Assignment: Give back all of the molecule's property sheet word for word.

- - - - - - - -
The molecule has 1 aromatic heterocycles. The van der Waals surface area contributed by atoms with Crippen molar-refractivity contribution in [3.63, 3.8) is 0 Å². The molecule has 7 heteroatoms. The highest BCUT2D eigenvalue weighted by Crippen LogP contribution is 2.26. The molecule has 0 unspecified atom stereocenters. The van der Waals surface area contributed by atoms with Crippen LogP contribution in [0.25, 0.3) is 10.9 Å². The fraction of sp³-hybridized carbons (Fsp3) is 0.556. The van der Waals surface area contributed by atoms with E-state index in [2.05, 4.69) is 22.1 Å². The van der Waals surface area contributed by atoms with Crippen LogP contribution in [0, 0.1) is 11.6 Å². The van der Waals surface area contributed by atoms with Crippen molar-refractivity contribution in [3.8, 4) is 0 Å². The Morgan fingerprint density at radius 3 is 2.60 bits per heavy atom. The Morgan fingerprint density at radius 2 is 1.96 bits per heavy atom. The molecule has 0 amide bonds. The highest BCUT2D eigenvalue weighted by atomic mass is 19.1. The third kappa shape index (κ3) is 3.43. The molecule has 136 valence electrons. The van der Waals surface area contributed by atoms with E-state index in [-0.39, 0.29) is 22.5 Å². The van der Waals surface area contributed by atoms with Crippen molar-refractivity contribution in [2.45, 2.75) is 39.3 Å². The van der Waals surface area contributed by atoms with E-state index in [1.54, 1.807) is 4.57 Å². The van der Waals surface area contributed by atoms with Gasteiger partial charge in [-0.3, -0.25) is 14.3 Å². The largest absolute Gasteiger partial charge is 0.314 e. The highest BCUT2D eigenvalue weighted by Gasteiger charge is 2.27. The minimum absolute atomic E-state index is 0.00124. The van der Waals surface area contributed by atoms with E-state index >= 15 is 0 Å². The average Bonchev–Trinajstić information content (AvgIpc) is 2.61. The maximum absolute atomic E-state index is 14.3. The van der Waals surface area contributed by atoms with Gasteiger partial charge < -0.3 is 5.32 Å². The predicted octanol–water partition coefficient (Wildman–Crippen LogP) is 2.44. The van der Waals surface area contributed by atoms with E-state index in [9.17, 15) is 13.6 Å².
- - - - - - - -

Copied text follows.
The molecule has 1 aromatic heterocycles. The van der Waals surface area contributed by atoms with Crippen molar-refractivity contribution in [3.63, 3.8) is 0 Å². The molecule has 7 heteroatoms. The highest BCUT2D eigenvalue weighted by Crippen LogP contribution is 2.26. The molecule has 0 unspecified atom stereocenters. The van der Waals surface area contributed by atoms with Crippen LogP contribution in [0.25, 0.3) is 10.9 Å². The fraction of sp³-hybridized carbons (Fsp3) is 0.556. The van der Waals surface area contributed by atoms with E-state index in [2.05, 4.69) is 22.1 Å². The van der Waals surface area contributed by atoms with Crippen LogP contribution in [0, 0.1) is 11.6 Å². The van der Waals surface area contributed by atoms with Crippen molar-refractivity contribution in [3.8, 4) is 0 Å². The Morgan fingerprint density at radius 3 is 2.60 bits per heavy atom. The Morgan fingerprint density at radius 2 is 1.96 bits per heavy atom. The molecule has 0 amide bonds. The highest BCUT2D eigenvalue weighted by atomic mass is 19.1. The third kappa shape index (κ3) is 3.43. The molecule has 136 valence electrons. The van der Waals surface area contributed by atoms with E-state index in [-0.39, 0.29) is 22.5 Å². The van der Waals surface area contributed by atoms with Crippen molar-refractivity contribution in [2.45, 2.75) is 39.3 Å². The van der Waals surface area contributed by atoms with E-state index in [1.54, 1.807) is 4.57 Å². The van der Waals surface area contributed by atoms with Gasteiger partial charge in [-0.3, -0.25) is 14.3 Å². The largest absolute Gasteiger partial charge is 0.314 e. The highest BCUT2D eigenvalue weighted by Gasteiger charge is 2.27. The minimum absolute atomic E-state index is 0.00124. The van der Waals surface area contributed by atoms with E-state index >= 15 is 0 Å². The average Bonchev–Trinajstić information content (AvgIpc) is 2.61. The maximum absolute atomic E-state index is 14.3. The van der Waals surface area contributed by atoms with Gasteiger partial charge < -0.3 is 5.32 Å². The predicted octanol–water partition coefficient (Wildman–Crippen LogP) is 2.44. The van der Waals surface area contributed by atoms with E-state index in [9.17, 15) is 13.6 Å².